A tough row to hoe
The English language has become a sort of lingua franca for a good share of the world, and that is odd because it is rather an amalgamation of language in itself. Anglo-Saxon was a Germanic-based language, brought by people who were largely from the coasts of what is now Germany and the northern Netherlands. But over the centuries there was a large admixture of French, chiefly Norman French, and the Normans themselves descended from invaders speaking Scandinavian Germanic tongues. Through the later French came the influence of Latin and Greek.
When a king is crowned, we now term it a “coronation,” a word derived from Latin. The Anglo-Saxons called the procedure a “kinging,” which is the creation of a verb from the noun itself. There are passages in the Anglo-Saxon chronicle that tell about a specific person going to a specific place “for his kinging.” Our name for the rhinoceros is a derivation from the Latin and Greek. The German name for that same animal is much more direct — “nose-horn.” That’s just what our word means, but it’s hidden behind the foreign derivation to the extent that many people might not realize its real meaning.
Because of its Anglo-Saxon derivation English has many words whose pronunciation is different from the way they are spelled. “Night,” for instance, no longer gives voice to the “gh” sound. The German word “nocht” does give a sound to the “ch.”
Efforts have been made sometimes to simplify the spelling of English words. The Chicago Tribune newspaper made a stab at such a thing so that the period of darkness became “nite.” That was fine until it came time to talk about the men around King Arthur’s Round Table. “Knight” in English is pronounced the same as the period of darkness, but the modifiers weren’t sure if “nites of the Round Table” would be more confusing than clarifying. The Tribune finally decided that the paper didn’t often need to talk about the Round Table people, so left their title stand as before.
The “gh” echo is obliterated in the pronunciation of several English words, but not always in the same way. “Through” and “ought” do away with the sound completely, but it is given a different sound in “rough,” “tough” and “enough.”
“Flight” and “right” throttle the “gh” completely, which brings to mind that you fly a plane when that trip is done you “flew.” But you fry an egg and when that process is finished, the egg is fried — not “frew” or “frown.”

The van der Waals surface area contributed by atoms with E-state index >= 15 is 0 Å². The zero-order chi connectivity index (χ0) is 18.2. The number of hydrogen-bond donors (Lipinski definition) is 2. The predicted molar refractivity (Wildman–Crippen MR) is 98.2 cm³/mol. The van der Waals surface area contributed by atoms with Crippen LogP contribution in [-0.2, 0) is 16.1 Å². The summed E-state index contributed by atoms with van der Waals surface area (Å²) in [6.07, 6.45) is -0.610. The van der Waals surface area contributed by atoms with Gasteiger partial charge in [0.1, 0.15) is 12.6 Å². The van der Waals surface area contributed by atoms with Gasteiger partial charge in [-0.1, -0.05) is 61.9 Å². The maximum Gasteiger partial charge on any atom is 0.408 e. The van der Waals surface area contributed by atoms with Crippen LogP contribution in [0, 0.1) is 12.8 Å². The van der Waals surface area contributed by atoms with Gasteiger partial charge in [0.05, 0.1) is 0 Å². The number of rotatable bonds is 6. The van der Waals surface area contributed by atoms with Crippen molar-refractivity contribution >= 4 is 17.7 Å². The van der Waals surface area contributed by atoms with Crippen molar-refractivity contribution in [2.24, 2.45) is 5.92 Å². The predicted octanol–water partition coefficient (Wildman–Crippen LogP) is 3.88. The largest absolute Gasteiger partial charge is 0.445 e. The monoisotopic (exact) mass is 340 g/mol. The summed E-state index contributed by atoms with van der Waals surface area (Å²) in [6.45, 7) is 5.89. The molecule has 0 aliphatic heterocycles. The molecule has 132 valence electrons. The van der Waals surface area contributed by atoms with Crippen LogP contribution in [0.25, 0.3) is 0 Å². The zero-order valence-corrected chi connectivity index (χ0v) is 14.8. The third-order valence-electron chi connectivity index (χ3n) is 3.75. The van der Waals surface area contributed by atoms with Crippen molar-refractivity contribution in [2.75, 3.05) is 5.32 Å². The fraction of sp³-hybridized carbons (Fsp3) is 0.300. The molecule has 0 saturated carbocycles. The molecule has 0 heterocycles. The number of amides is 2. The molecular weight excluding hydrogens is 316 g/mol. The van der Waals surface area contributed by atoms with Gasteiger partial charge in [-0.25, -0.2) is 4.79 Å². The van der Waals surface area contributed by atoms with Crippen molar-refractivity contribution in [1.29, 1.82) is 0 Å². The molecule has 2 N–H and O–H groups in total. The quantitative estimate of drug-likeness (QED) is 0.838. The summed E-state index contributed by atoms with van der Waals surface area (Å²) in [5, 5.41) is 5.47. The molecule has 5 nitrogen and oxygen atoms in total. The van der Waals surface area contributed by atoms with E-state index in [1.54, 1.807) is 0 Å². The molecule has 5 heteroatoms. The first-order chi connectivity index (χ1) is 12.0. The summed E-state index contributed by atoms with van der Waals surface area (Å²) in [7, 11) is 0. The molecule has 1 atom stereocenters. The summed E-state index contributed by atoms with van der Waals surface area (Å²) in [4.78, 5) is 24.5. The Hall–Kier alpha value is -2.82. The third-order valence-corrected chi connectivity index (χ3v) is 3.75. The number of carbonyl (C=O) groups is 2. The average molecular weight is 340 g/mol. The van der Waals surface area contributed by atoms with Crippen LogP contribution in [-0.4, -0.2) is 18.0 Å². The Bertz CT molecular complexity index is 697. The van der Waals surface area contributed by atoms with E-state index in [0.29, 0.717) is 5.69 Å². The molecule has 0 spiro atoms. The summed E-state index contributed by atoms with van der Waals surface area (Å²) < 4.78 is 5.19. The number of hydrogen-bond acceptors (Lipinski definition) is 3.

Actually, when the word “fly” is partly a noun, as in “fly ball” in baseball, you do treat its past tense in the manner of “fry.” You say the batter “flied out to center field.” A listener would get a completely different picture if you said “he flew out to center field.”
All languages that cover any sizable territory develop different accents for the different regions. In “The Three Musketeers” by Alexandre Dumas, one of the musketeers, Athos, makes fun of D’Artagnan’s Gascon accent. The German of Bavaria in the south of Germany is different from the same tongue on the Baltic coast of the north. The German world for “I” in Bavaria is pronounced “ish.” A Bavarian girl once joked to me about how Germans from Prussia pronounced that word. “They say, ‘ik,’ and doesn’t that sound funny?” she said.
In this country we in New England are familiar with the Boston area pronunciation, when you pahk a cah. I call Boston the center of the “land of the throttled ‘r’.”
When Jimmy Carter became president, his press secretary was named Jordan. But Carter insisted that it be pronounced the Georgia way, which is “Jerdan.”
I know a person who grew up in Alabama, but who has lived for years in the North, especially in Vermont. Yet to my ear his language still has a definite trace of Dixie. But he says when he goes south to visit, his family tells him he sounds like a Yankee.
A person from the Netherlands once tole me, jokingly, that the Dutch language was invented by a drunken German who was trying to talk English. While it is true that the emphasis on certain parts of words is different, you can see there are similarities that show that English and Dutch have many of the same roots.
In English the bough of a tree is pronounced the same as the bow of a boat, but that bow is not pronounced like the bow that shoots an arrow. So generally speaking, our language, though, is tough enough to get through.
Kendall Wild is a retired editor of the Herald.